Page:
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27 Nov

You, me and Asthma



When I was growing up there was a pretty flippant disregard given to Asthma. It was just one of those things that the ‘sick’ kids got. They’d be the ones who missed weeks of school, fell behind in their classes and wheezed along in last place during athletics day.   But asthma is much bigger than that kid chronically attached to a puffer.

A 2007-2008 National Health survey found that 10% of Australia’s population suffer from asthma and 55% of those are girls and women. The prevalence of asthma is significantly higher in regional Australia than in the major cities and is least common among ‘the  most advantaged’ groups of Australians. It’s also its own industry – asthma medications make up 59% of all prescription pharmaceuticals sold in Australia, and asthma is responsible for 23% of out-of-hosptital costs.

But worst of all, it kills – in 2009 411 people died as the result of an asthma event. This is almost as many who died from skin cancer in the same year. Asthma’s no small thing, it’s not a childhood growing pain. This is a dangerous affliction that can strike down people at any age – for womem there’s more chance of having their first asthma attack as an adult than as a child.

So after all those grim statistics, just what is asthma? According to the Federal government’s ‘healthinsite’ – asthma is ‘a long term respiratory condition caused by hypersensitivity and inflammation of the airways’. The long and short of it, asthma is generally an allergic reaction or the result of your airways being irritated by the particles you’re breathing in. These irritants can include dust mites, animal fur, pollen, smoke (from various sources), cold air, exercise or an existing chest infection. It’s possible that a particularly hypersensitive individual might react to all of these irritants, but many asthma sufferers probably only have a few triggers, and reaction to some of these may decline – or be replaced by something else.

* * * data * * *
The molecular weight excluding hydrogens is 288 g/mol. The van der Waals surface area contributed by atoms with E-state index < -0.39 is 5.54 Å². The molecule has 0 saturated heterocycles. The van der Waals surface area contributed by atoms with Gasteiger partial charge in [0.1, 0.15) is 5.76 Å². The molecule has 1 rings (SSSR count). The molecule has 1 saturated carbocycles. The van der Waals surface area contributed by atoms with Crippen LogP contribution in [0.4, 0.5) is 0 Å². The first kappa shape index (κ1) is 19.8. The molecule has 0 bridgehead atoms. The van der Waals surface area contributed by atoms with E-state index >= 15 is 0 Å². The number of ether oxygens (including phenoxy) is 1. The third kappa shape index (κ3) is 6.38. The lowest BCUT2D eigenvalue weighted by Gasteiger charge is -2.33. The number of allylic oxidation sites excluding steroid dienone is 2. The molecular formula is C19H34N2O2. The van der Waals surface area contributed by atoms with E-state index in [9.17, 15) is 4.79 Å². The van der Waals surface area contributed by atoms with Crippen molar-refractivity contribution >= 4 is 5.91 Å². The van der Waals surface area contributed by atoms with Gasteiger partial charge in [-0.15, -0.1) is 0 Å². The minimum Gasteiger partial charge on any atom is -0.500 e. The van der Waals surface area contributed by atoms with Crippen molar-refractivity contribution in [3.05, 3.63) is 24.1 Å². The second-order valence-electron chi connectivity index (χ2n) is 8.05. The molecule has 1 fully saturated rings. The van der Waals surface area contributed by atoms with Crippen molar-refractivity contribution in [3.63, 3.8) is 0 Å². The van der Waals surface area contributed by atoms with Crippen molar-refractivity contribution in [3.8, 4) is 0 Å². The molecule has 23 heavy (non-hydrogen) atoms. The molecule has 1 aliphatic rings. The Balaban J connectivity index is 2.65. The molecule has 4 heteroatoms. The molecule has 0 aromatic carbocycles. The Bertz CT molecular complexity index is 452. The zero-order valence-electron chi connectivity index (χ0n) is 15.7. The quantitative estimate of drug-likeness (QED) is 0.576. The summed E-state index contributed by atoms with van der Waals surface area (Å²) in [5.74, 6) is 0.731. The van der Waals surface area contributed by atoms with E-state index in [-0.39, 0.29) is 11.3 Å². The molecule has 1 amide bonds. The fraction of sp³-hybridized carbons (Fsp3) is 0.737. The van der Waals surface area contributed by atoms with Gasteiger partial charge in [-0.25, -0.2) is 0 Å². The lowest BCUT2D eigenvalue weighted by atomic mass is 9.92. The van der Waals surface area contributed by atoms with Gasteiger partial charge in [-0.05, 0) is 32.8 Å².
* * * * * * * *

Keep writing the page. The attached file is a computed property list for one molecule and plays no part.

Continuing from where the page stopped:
Now, this isn’t all bad news. Knowing that asthma is triggered by something rather than arriving out of the blue, means sufferers or their parents can take steps to avoid exposure to the irritant. That may mean giving up the cigarettes, vaccuming more often or, in extreme cases, moving to another town. The latter may sound a little overboard, but the prevalence of asthma in regional Australia compared to the metropolitan centres means rural living may not be healthy for everyone. If you live somewhere cold and you’re always having attacks, then you might need to move somewhere warm. If you’re having attacks while you’re surrounded by smoke coming from wood burners or seasonal cane fires, bushfires or grass fires, maybe you need to live somewhere the smoke doesn’t hang around. And believe me, this isn’t some new fangled idea. Two thousand years ago, Pliny the Elder prescribed a change of address for anyone suffering an ongoing respiratory ailment. Asthma doesn’t have to be your disability if you’re prepared to avoid it.

Setter’s Health Centre Proudly Supporting Health Through Regional North Queensland.


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You, me and Asthma

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